The Rosenthal Fair Debt Collection Practices Act is a state law in California that uses the FDCPA as a starting point and builds in additional protections for the consumers here in The Golden State.
One of the key elements set forth by the Rosenthal Act is that it applies all of the restrictions of the FDCPA to original creditors as well as third-party debt collectors. That means that anyone attempting to collect any type of debt here in California must follow the regulations, regardless of where the debt originated.
In addition to extending the definition of a “debt collector,” the Rosenthal Act also requires anyone attempting to collect a debt to identify themselves as a debt collector at the beginning of the initial correspondence and then follow up in writing within a specific time period.
Statute of Limitations
While the FDCPA and Rosenthal Act were both designed to protect consumers, they aren’t necessarily viewed as a negative by legitimate debt collection agencies either.
Most of the rules and regulations specified by these laws boil down to treating consumers with dignity and respect, which also happens to be one of the best ways to be successful in any debt collection effort. Therefore, any decent debt collection agency will already be following these regulations anyway.
If a debt collector has to resort to breaking any aspect of the FDCPA or the Rosenthal Act, there is a good chance that they weren’t going to be successful in their collection effort in the first place.
With all of that in mind, we can see that treating the people you interact with respectably is the best way to turn a profit in any industry, including commercial debt collection.
Where California Laws Stop
Collection situations that are entirely based here in California are relatively easy to understand, but those same cases can get infinitely more complicated when we start talking about collecting across state lines.
If the debtor or the collection agency is located in a different state, the rules of more than one jurisdiction come into play. In most cases, everyone involved is best served to follow the laws of the more strict location with respect to any collection efforts.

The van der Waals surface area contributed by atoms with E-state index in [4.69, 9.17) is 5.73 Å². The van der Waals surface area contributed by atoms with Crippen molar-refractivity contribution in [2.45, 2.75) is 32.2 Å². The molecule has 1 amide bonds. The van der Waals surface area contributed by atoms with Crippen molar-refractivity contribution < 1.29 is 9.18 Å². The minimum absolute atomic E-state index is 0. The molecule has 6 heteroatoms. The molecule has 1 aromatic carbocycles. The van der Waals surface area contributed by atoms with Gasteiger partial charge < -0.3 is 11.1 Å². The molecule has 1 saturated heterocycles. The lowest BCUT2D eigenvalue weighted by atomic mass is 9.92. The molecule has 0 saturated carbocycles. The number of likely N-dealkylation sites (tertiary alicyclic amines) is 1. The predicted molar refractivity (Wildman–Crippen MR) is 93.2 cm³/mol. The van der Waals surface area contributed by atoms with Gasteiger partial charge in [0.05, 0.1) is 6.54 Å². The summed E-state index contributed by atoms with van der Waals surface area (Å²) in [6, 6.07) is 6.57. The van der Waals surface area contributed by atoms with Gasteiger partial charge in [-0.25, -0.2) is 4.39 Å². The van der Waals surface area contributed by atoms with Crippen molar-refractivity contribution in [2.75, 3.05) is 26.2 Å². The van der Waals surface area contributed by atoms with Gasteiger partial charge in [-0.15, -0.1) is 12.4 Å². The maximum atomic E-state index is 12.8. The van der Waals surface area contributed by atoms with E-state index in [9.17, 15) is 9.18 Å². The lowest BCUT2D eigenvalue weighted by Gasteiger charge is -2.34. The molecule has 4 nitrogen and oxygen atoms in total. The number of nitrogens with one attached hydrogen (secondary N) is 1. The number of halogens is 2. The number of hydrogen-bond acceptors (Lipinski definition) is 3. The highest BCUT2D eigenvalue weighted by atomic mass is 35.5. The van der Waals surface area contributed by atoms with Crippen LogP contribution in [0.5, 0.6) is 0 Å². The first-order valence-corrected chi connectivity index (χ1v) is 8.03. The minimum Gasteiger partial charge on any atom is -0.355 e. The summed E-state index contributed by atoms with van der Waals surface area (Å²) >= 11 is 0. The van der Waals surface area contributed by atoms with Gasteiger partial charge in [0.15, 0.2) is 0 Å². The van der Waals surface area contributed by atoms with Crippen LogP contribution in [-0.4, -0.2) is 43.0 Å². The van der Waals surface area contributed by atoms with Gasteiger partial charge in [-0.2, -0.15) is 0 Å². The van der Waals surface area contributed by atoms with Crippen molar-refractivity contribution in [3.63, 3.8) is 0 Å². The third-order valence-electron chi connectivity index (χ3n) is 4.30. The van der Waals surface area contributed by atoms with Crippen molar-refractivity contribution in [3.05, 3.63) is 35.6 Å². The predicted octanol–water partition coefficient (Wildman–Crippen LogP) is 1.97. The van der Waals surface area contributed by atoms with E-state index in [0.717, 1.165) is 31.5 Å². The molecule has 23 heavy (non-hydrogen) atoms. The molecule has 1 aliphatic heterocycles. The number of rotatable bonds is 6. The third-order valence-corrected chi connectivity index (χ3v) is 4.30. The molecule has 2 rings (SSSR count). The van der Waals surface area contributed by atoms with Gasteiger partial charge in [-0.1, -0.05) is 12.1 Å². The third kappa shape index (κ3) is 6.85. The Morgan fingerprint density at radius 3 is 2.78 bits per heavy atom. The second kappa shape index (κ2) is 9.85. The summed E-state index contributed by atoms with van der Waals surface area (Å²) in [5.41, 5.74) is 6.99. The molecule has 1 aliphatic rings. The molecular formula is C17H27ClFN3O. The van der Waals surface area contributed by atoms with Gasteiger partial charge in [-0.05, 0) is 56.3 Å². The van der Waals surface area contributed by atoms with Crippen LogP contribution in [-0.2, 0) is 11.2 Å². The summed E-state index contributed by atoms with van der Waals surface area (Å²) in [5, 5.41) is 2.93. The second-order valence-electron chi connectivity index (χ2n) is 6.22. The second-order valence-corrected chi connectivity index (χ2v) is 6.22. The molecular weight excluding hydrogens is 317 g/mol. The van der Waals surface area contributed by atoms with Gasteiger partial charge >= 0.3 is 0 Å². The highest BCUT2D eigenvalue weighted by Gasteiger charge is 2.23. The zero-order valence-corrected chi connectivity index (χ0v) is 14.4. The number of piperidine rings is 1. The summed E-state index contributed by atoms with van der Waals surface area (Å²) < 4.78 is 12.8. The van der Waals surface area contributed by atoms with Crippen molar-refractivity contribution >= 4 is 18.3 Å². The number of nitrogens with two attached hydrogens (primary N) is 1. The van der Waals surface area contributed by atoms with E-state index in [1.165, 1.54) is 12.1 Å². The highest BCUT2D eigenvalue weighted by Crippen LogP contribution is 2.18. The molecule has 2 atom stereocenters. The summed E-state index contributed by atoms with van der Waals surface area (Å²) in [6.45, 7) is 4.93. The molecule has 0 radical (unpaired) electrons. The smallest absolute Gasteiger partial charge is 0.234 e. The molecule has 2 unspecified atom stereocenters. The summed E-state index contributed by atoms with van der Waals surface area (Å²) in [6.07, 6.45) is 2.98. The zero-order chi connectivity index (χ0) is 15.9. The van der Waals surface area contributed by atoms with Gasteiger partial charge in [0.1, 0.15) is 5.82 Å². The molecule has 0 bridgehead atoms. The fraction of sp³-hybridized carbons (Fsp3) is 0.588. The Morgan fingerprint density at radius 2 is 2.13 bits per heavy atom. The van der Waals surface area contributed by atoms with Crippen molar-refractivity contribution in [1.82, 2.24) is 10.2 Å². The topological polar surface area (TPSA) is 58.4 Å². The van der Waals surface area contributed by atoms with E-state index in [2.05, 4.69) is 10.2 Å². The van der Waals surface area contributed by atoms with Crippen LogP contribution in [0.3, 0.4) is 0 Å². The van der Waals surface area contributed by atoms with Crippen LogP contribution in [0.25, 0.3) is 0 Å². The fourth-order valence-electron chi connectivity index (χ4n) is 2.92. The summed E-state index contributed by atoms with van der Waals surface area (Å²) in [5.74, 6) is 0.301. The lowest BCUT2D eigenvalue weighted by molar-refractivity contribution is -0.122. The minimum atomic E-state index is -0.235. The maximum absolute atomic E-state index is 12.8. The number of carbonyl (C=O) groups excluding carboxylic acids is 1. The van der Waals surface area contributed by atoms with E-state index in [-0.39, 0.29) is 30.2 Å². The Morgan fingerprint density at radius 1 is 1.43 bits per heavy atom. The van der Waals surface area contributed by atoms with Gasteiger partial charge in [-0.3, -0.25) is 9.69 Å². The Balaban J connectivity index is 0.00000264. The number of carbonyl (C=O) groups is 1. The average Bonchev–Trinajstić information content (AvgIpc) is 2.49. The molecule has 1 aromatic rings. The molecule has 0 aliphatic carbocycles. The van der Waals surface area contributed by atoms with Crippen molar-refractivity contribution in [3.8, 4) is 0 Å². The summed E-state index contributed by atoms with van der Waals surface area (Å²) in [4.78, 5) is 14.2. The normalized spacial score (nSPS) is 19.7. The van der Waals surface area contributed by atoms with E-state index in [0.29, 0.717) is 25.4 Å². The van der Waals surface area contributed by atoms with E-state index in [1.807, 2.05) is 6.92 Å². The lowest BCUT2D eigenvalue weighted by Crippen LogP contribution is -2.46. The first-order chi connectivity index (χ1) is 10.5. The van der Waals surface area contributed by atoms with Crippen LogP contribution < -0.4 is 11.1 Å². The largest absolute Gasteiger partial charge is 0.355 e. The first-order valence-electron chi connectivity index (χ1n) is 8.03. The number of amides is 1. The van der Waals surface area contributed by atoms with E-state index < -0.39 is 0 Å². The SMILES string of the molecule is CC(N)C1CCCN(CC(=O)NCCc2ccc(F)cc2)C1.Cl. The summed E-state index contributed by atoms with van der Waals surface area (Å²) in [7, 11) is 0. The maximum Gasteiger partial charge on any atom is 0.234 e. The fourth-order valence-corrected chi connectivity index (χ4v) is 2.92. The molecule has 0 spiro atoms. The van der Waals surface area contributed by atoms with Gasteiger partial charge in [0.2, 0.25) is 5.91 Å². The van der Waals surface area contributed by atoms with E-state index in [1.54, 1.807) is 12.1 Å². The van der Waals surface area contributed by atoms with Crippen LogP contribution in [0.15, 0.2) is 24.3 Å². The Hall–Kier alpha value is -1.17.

And if you think that interstate collections sound intimidating, things get kicked up to another level when we are forced to deal with international collections. Once again, the best policy is to understand the rules of every location involved and attempt to follow the most strict versions if there are any discrepancies.
Debt Collection with Dignity and Respect
Commercial debt collectors must also respect a strict statute of limitations on their collection accounts here in California. Once a debt hits the stated threshold and the statute of limitations kicks in, the debtor is no longer required by law to make good on it.
In most cases, the statute of limitations for outstanding debt in California is four years, which is one of the shortest periods of time across the country. In fact, only six states have shorter statutes of limitations than California.
The statute of limitation is a little longer when the debt in question is to the state for tax purposes. When we are talking about a state tax debt, the statute of limitations extends to 20 years.
It is also important to remember that any effort a consumer makes in the form of a partial payment is a valid reason to restart the clock on any statute of limitations arguments.